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In the game of pool, the key to making a trick shot work is in knowing exactly how to set it up. Trick Shot, a short film about a surprisingly normal family of pool-playing con artists, owes both its narrative and technical flow to one such expertly executed setup. Directed by Evan Kaufmann and shot in 4K by DP Gale Tattersall with Canon's C300 MK II camera in 10-bit Canon Log 2 Gamma, the short was produced by LēTo Entertainment and Revolution Pictures. It screened in 4K at NAB and can be seen in high definition on Vimeo.

Beyond its artful plot twist, Trick Shot aims to show filmmakers how creative a tool High Dynamic Range (HDR) can be during production, not just during the edit and grade. “The film was designed to test the parameters of HDR in conjunction with on-set monitoring,” says HDR on-set and post adviser Curtis Clark, ASC, the legendary chair of the ASC Technology Committee that developed the ASC Color Decision List (ASC CDL) exchange and helped transition the industry to the Academy's ACES workflow. “It worked really, really well on set, and this was an epiphany for me, especially since we were using prototypes of both the camera and the monitor.”

The technical setup proving Canon's point involved the company's soon-to-be-shipping DP-V2410, a 24-inch, high-brightness 4K reference display that gave the Trick Shot filmmakers an entirely new perspective on the C300 MK II's 4K RAW footage on site. The monitor's HDR mode took the full RAW log data and the wide color Cinema Gamut from the camera — which includes 15 stops of dynamic range — via a single 3G-SDI cable mapped into a wide gamut color space on the DCI-P3 display panel, revealing bright highlights and rich layered shadows simultaneously in a single scene. “The monitor has a wide color gamut, which works perfectly with the Cinema Gamut of the C300 MK II,” Clark says.

How can 15 stops of dynamic range be seen on a monitor that boasts only a 400-nit maximum luminance level? The Canon Log 2 format, says Clark. “We couldn't do it without it. Those 15 stops are, in effect, 32,000:1 contrast range, and the monitor is nowhere near that. You need to be able to map those 15 stops within the display's capabilities. I knew going into the shoot what the promise was, but we had to see the evidence of what it delivered. And it was all there from the very start.”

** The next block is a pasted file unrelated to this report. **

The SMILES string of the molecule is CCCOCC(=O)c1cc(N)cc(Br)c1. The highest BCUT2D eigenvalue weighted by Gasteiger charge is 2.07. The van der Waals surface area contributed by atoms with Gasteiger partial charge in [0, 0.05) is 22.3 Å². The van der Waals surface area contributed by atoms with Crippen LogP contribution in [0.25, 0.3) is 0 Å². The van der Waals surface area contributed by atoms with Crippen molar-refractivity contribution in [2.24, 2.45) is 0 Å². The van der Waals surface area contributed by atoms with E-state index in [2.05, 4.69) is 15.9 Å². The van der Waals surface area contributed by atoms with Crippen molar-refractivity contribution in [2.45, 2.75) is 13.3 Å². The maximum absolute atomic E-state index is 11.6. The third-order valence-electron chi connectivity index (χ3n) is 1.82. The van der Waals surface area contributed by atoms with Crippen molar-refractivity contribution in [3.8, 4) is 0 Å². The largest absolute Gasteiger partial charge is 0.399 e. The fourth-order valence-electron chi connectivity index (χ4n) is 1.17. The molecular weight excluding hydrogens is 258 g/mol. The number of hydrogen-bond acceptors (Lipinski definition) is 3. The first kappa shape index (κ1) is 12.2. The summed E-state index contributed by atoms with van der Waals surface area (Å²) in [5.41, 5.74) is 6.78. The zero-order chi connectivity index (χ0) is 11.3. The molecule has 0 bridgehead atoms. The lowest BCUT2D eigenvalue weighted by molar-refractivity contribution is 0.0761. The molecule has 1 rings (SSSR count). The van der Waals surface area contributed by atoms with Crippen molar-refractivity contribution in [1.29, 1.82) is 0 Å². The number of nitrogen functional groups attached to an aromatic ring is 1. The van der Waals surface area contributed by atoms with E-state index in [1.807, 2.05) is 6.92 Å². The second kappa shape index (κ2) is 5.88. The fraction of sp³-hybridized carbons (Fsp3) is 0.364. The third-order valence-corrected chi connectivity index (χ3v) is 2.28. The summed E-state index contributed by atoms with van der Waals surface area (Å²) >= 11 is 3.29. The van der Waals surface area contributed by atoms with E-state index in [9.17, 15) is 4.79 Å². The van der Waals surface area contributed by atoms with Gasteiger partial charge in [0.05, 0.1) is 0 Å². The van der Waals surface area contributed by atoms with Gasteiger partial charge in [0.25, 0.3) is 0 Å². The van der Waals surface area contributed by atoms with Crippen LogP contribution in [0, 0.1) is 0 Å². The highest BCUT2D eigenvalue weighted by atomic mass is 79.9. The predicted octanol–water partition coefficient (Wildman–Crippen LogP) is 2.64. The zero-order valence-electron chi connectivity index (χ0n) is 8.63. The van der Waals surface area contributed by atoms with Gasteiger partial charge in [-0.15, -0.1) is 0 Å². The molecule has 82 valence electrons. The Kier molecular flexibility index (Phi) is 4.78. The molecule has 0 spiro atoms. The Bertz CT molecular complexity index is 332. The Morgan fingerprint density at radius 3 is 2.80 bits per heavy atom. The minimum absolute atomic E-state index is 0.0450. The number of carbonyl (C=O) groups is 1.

A built-in de-bayering function delivers the 
Canon Log 2 RAW images to the ACES 1.0 processing that is built into the reference display. On-set adjustments can be made to the 4K image (e.g., using a Tangent panel) to achieve the look
desired by the Director and DoP. The display separately accepts the ACESProxy (v.1) 10-bit 
serial digital output of the C300 MK II camera, allowing on-set color grading when recording 
on-board in XF-AVC.

Clark says he and Tattersall worked closely to 
figure out how far the dynamic range of the 
scene could be pushed in the highlight areas 
while maintaining the shadow details, shown to 
full effect during a darkly lit interior scene where a sunlit cherry-red Mustang is in full view out the window. “We wanted to see where we could go beyond the expected SDR (Standard Dynamic Range),” he says. “We knew the specs of the camera could handle HDR, but unless you're also able to see it, it's hard to fully trust that it's there. On a standard 
Rec. 709 monitor, most of the highlights would be shown as clipped, because that's all it could display. 
And if you can't see it, you might tend to adjust lighting and exposure to accommodate the limitations of the on-set display. Otherwise, directors or producers might start freaking out because there's no 
highlight detail.”

A Monitor for the Future
Clark sees tremendous creative possibilities ahead for filmmakers using HDR capture and preview on set. “HDR gives you an entirely new canvas, especially in using those increased highlights in a shot. You get a real, visceral sense of dimensionality with HDR, which I think becomes quite clear in several scenes in Trick Shot. For those who like to use large depth of field, it's going to be a phenomenal tool.” There may be a learning curve for some cinematographers, he adds. “You will need to make creative use of HDR, especially in the highlights, so it becomes a compelling immersive component of watching an image. That means that you can play with greater depth in the scene and have attention drawn to where you want it through image composition and camera blocking without having to use a cut to do that. It could become a kind of 'virtual 3D,' so to speak, that gives audiences a more subjective experience of immersive depth without requiring them to wear glasses.

“It's almost like the Holy Grail,” he concludes. “Being able to shoot 15 stops of HDR is quite crucial, but then what you do with it to enhance the visual narrative is key. Being able to see HDR images on-set from the C300 MK II built tremendous confidence and encouraged exciting creative decisions in a situation where no one had shot this particular kind of digital HDR before.”

Small, easily portable and considerably less expensive than other 4K HDR reference monitors on the market, the DP-V2410 is expected to ship in November for $17,999.


View 4K Display Details | View EOS C300 Mark II Details


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